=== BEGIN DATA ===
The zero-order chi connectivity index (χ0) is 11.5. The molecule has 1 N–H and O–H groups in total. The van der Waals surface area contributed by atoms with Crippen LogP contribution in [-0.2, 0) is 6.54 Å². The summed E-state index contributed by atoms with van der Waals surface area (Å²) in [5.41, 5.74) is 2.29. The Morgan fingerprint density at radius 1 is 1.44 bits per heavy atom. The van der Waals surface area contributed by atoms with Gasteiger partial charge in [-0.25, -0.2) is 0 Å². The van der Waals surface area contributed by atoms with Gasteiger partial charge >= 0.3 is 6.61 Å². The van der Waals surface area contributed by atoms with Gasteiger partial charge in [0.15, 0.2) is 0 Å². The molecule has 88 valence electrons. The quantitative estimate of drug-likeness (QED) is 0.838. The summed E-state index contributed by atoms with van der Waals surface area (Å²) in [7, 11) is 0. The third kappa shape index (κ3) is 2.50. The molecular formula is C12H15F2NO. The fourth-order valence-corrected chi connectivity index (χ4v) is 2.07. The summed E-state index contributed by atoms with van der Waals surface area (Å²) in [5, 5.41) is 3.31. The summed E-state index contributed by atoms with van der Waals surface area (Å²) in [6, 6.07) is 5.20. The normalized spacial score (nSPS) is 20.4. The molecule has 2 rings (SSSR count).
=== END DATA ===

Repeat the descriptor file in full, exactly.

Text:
The zero-order chi connectivity index (χ0) is 11.5. The molecule has 1 N–H and O–H groups in total. The van der Waals surface area contributed by atoms with Crippen LogP contribution in [-0.2, 0) is 6.54 Å². The summed E-state index contributed by atoms with van der Waals surface area (Å²) in [5.41, 5.74) is 2.29. The Morgan fingerprint density at radius 1 is 1.44 bits per heavy atom. The van der Waals surface area contributed by atoms with Gasteiger partial charge in [-0.25, -0.2) is 0 Å². The van der Waals surface area contributed by atoms with Gasteiger partial charge >= 0.3 is 6.61 Å². The van der Waals surface area contributed by atoms with Gasteiger partial charge in [0.15, 0.2) is 0 Å². The molecule has 88 valence electrons. The quantitative estimate of drug-likeness (QED) is 0.838. The summed E-state index contributed by atoms with van der Waals surface area (Å²) in [7, 11) is 0. The third kappa shape index (κ3) is 2.50. The molecular formula is C12H15F2NO. The fourth-order valence-corrected chi connectivity index (χ4v) is 2.07. The summed E-state index contributed by atoms with van der Waals surface area (Å²) in [5, 5.41) is 3.31. The summed E-state index contributed by atoms with van der Waals surface area (Å²) in [6, 6.07) is 5.20. The normalized spacial score (nSPS) is 20.4. The molecule has 2 rings (SSSR count).